we heard from Dremel and as it turns out, we were using the Trio in an incorrect manner. We've updated the review with some clarifications. Amazing, eh? We write a post about tool safety and then rip this thing out of the box and start using it without reading the instructions...."

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Doug Mahoney at Permalink | Comments (7) | social bookmarking

September 3, 2010

DeWalt DWP611 Compact Router

dewalt_router.jpg dewalt_router2.jpg
DeWalt has just announced the release of a new compact router which appears to sit the fence between 'laminate trimmer' and 'router.' It's got that Bosch Colt vibe, but with a 1-1/4 hp motor it's more powerful (the Colt has 1hp) and with the plunge base, more versatile.

We really like the looks of this one. The Colt has been our go-to router for years. As a day to-day-carpenter, there is rarely a need for a full-sized router. We're usually just doing a sill bullnose or a casing bead, nothing too big. So looking over the press release, there are a few things that stand out as features that set this one apart from the competition. The first is an LED set-up that illuminates the workpiece. We scoffed at LEDs when they first started showing up on drills, but now we're full-on Kool-Aid drinkers on the things. The second feature is the plunge base. Having the plunge ability on a small router is a great idea and this seems to be a first for that.

The fixed base model is going to retail for about $140 which is $25 more than the similar Colt kit. The full kit with the plunge base will go for $200.

The press release is after the jump...

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Doug Mahoney at Permalink | Comments (0) | social bookmarking

August 17, 2010

Crain 812H 13 Amp SuperSaw

crain_supersaw.jpgQ: How do you make a router even more dangerous than it already is?

A: Put a 6-1/2" saw blade on it.

And that's sort of what the geniuses at Crain have done with their undercut saw. It's a tool that is meant to assist with all kinds of flooring (tile, carpet, wood, etc.), but from the looks of it, we think it's meant more for general ass-kicking.

So if you're putting a carpet down over a nice heart pine wood floor, you can use this tool to trim the bottoms of the doors as well as the jambs and baseboard for a nicer look. It's really a specialty tool, but it's nice to know that it's out there. It's the kind of thing that you'd never think of using, but if you're taking on a massive re-flooring project at your house, it may be cost effective to get one.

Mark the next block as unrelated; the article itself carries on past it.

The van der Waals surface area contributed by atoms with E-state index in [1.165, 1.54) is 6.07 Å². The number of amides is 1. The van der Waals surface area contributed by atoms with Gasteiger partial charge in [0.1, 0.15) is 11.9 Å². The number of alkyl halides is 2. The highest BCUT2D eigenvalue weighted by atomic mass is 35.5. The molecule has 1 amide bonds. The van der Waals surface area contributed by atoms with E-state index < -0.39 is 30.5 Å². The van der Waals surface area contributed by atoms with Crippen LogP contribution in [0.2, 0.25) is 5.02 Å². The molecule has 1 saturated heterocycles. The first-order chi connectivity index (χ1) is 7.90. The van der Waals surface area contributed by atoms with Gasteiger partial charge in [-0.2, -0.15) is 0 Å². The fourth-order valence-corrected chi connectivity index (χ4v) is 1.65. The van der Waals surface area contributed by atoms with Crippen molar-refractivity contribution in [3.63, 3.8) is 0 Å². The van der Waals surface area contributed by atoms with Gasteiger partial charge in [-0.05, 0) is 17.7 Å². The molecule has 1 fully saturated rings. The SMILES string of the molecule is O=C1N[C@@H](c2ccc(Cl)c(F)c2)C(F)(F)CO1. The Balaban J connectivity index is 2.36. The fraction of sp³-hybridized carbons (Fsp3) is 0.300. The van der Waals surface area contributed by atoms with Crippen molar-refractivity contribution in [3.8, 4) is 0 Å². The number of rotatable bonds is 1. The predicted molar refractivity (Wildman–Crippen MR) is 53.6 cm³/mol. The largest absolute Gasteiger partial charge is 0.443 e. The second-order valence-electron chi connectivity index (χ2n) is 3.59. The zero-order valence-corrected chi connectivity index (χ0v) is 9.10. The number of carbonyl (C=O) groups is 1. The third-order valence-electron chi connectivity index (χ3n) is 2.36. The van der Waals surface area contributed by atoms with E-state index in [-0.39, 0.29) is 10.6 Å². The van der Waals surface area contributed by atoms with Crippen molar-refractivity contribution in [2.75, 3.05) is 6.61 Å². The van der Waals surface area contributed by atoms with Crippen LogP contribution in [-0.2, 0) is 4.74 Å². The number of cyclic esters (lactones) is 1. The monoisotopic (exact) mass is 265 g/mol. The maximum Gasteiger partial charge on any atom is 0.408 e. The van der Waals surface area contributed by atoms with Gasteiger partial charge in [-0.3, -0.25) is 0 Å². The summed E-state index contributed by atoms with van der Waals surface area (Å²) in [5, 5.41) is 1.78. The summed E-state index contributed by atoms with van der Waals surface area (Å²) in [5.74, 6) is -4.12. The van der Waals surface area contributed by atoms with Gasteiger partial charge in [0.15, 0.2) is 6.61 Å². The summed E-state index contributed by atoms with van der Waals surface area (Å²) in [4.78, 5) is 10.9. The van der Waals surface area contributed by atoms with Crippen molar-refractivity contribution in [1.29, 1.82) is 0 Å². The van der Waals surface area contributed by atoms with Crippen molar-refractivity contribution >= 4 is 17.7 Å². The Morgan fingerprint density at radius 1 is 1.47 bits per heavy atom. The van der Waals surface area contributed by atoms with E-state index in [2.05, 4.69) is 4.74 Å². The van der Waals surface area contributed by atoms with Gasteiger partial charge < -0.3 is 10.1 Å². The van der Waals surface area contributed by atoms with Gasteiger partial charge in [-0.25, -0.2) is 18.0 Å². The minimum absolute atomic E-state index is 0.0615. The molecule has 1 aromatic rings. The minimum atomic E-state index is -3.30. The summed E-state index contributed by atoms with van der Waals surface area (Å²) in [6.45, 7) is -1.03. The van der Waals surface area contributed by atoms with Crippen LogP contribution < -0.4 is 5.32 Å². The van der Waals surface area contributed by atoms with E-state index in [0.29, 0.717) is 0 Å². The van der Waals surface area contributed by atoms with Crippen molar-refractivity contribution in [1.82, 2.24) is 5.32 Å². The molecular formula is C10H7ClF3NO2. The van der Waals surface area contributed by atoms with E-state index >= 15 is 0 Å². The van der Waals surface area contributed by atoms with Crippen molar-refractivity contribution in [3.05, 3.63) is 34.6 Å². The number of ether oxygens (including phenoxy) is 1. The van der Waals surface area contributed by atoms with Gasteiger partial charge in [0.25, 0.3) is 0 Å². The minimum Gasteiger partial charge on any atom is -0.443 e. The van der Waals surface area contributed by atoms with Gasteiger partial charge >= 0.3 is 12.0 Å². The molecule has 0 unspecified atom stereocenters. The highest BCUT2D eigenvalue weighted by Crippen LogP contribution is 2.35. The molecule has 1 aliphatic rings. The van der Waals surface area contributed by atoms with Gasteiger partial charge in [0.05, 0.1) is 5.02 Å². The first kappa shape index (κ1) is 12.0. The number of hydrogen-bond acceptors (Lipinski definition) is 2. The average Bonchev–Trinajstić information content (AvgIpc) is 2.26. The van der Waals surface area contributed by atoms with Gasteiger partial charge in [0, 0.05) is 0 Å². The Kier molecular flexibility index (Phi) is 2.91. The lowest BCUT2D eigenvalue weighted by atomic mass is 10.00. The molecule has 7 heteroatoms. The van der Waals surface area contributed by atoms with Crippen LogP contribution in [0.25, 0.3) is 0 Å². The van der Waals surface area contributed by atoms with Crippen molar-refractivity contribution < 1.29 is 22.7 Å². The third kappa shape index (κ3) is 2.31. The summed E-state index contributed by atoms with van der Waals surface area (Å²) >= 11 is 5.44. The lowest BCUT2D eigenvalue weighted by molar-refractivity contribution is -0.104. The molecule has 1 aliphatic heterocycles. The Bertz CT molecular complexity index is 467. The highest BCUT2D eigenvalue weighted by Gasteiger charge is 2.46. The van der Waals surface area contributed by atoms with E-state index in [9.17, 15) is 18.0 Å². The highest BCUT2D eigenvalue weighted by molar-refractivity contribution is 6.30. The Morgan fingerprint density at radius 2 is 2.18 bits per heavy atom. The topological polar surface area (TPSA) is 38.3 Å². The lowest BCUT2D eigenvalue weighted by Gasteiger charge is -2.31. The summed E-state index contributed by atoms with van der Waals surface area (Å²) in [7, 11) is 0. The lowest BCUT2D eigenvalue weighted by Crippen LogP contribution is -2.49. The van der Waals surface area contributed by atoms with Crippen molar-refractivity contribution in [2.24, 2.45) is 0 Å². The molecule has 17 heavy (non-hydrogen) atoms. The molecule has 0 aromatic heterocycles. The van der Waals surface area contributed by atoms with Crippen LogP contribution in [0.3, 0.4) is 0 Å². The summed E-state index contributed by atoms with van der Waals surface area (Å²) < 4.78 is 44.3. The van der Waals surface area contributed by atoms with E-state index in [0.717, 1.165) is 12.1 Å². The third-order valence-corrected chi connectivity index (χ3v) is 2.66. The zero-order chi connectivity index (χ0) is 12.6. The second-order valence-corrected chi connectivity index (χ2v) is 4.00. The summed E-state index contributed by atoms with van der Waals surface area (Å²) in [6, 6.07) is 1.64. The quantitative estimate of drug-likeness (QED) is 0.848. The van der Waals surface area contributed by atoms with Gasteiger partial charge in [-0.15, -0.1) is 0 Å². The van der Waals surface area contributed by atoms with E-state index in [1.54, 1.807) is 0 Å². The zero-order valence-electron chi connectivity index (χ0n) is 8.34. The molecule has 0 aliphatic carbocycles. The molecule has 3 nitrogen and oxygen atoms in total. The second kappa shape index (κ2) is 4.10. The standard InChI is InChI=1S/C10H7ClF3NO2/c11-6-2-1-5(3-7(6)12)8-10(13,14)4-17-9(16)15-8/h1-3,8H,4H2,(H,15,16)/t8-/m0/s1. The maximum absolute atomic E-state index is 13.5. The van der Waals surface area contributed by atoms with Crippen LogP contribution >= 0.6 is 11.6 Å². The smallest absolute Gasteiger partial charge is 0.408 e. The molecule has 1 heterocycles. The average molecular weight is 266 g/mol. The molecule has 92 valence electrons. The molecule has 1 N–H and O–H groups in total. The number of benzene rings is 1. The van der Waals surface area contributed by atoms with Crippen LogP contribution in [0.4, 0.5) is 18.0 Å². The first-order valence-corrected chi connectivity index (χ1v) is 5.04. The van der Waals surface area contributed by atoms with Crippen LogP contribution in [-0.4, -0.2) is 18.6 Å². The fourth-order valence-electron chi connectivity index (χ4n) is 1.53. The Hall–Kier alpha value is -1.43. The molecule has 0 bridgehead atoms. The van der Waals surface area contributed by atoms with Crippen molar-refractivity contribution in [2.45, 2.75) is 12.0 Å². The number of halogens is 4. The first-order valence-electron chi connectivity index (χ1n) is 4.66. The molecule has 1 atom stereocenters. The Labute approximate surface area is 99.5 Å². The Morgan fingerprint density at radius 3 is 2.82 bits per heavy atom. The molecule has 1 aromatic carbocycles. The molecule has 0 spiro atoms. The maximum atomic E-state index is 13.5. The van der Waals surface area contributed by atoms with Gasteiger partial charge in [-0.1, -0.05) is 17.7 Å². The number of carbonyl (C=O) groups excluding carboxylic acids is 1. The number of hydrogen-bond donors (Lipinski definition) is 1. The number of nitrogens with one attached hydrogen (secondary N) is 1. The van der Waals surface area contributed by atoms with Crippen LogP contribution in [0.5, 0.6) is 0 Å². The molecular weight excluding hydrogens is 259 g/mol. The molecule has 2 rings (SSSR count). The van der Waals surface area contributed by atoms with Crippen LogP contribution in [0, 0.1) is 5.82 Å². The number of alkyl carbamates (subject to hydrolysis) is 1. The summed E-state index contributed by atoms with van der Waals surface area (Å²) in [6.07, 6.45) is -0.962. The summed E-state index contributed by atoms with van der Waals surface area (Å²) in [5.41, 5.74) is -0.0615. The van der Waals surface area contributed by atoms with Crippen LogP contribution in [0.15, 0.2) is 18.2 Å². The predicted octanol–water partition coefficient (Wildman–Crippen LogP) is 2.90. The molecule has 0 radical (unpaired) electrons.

The tool has a 1-1/4" depth adjustment (from flush to 1-1/4") and it's able to fully undercut an inside corner which is a nice feature.

The SuperSaw sells for $340 and is at Amazon.com

Doug Mahoney at Permalink | Comments (1) | social bookmarking

July 26, 2010

Milwaukee 2010 Product Symposium


The reason we were so light on posts last week is that we were lucky enough to be at Milwaukee's annual Product Symposium. While there, we ate some great food, hung out with a solid group of our tool-writer pals, enjoyed a lot of great conversations with the Milwaukee crowd, and most importantly had the opportunity to get a look at this year's line of new tools.

The nitty-gritty of the event has been covered by a few of our fellow compatriots here and here, so we're going to stick to just a few thoughts on some of the new items that we saw...

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Doug Mahoney at Permalink | Comments (2) | social bookmarking

July 16, 2010

Dremel 6800 Trio

dremel_trio.jpgIt's amazing what a handle can do.

When you boil the Dremel Trio down to it's mechanics, it's a rotary tool, just like the million-and-a half other rotary tools that Dremel has released over the years. But when you get creative with the handle (and in this case we would say, 'very creative'), all of a sudden you have not only a standard rotary tool but a mini-router as well, and sort of a jig saw, and kind of a RotoZip and maybe this and a bit of that. It's kind of tricky to wrap the head around this little item with it's pivoting handle and its plunge-cutting ability.

dremel_trio2_jpgWell, actually it's not that little. At least not as little as we thought. We played around with one at Home Depot and the body is actually 'softball-sized' where, from the picture, we were thinking more along the lines of 'baseball.' This size has allowed Dremel to stuff in a 2 amp motor, which makes the Trio more powerful than any of their rotary tools to date (the Dremel 4000 has a 1.6 amp motor).

We see the Trio being useful to the woodworker and hobbyist, particularly with the plunge-cutting ability. We have our reservations on bit-life though. If you've ever used a Roto-Zip, you know that embedding a spiral blade in wood and scrolling around with it equals a severely short bit life. Dremel may have addressed this, as we noticed a disclaimer on the Dremel site saying that the Trio is not compatible with standard rotary tool accessories. Sounds like they've made a more durable set with the Trio in mind.

The Trio is currently available at Home Depot and Amazon.com (only pre-order at Amazon though, with a release date of Sept 15th...wonder what it took for HD to get first dibs?)

Doug Mahoney at Permalink | Comments (0) | social bookmarking